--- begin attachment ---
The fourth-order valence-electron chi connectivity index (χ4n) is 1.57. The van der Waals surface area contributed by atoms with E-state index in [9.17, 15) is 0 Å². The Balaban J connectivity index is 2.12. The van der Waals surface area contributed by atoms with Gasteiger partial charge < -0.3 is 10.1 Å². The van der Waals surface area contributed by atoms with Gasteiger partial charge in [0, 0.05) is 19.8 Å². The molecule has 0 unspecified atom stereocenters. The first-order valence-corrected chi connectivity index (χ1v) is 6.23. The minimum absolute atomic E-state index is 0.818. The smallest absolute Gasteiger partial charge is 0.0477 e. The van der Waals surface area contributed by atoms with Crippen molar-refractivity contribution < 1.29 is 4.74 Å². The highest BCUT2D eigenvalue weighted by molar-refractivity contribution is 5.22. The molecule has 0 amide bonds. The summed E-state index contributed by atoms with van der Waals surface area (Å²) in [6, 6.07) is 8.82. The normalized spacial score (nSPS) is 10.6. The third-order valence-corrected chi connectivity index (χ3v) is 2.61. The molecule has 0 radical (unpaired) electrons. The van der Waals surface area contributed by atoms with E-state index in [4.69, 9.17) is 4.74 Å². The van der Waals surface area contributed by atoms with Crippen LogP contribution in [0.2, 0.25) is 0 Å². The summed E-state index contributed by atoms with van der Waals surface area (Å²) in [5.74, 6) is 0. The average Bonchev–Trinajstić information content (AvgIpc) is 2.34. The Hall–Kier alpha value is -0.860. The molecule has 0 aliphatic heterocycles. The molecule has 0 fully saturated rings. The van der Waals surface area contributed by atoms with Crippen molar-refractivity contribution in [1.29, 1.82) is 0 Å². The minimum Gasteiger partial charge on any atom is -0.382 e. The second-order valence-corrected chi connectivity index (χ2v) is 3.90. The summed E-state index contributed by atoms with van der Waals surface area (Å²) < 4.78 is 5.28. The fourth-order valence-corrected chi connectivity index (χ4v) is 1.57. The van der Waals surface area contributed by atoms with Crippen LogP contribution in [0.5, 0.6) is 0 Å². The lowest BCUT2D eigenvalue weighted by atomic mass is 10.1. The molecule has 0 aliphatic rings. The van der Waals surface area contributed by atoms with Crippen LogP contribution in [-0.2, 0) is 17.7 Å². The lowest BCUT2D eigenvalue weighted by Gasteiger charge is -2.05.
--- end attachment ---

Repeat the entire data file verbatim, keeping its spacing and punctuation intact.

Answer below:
The fourth-order valence-electron chi connectivity index (χ4n) is 1.57. The van der Waals surface area contributed by atoms with E-state index in [9.17, 15) is 0 Å². The Balaban J connectivity index is 2.12. The van der Waals surface area contributed by atoms with Gasteiger partial charge < -0.3 is 10.1 Å². The van der Waals surface area contributed by atoms with Gasteiger partial charge in [0, 0.05) is 19.8 Å². The molecule has 0 unspecified atom stereocenters. The first-order valence-corrected chi connectivity index (χ1v) is 6.23. The minimum absolute atomic E-state index is 0.818. The smallest absolute Gasteiger partial charge is 0.0477 e. The van der Waals surface area contributed by atoms with Crippen molar-refractivity contribution < 1.29 is 4.74 Å². The highest BCUT2D eigenvalue weighted by molar-refractivity contribution is 5.22. The molecule has 0 amide bonds. The summed E-state index contributed by atoms with van der Waals surface area (Å²) in [6, 6.07) is 8.82. The normalized spacial score (nSPS) is 10.6. The third-order valence-corrected chi connectivity index (χ3v) is 2.61. The molecule has 0 radical (unpaired) electrons. The van der Waals surface area contributed by atoms with E-state index in [4.69, 9.17) is 4.74 Å². The van der Waals surface area contributed by atoms with Crippen LogP contribution in [0.2, 0.25) is 0 Å². The summed E-state index contributed by atoms with van der Waals surface area (Å²) in [5.74, 6) is 0. The average Bonchev–Trinajstić information content (AvgIpc) is 2.34. The Hall–Kier alpha value is -0.860. The molecule has 0 aliphatic heterocycles. The molecule has 0 fully saturated rings. The van der Waals surface area contributed by atoms with Crippen molar-refractivity contribution in [1.29, 1.82) is 0 Å². The minimum Gasteiger partial charge on any atom is -0.382 e. The second-order valence-corrected chi connectivity index (χ2v) is 3.90. The summed E-state index contributed by atoms with van der Waals surface area (Å²) < 4.78 is 5.28. The fourth-order valence-corrected chi connectivity index (χ4v) is 1.57. The van der Waals surface area contributed by atoms with Crippen LogP contribution in [0.5, 0.6) is 0 Å². The lowest BCUT2D eigenvalue weighted by atomic mass is 10.1. The molecule has 0 aliphatic rings. The van der Waals surface area contributed by atoms with Crippen LogP contribution in [-0.2, 0) is 17.7 Å². The lowest BCUT2D eigenvalue weighted by Gasteiger charge is -2.05.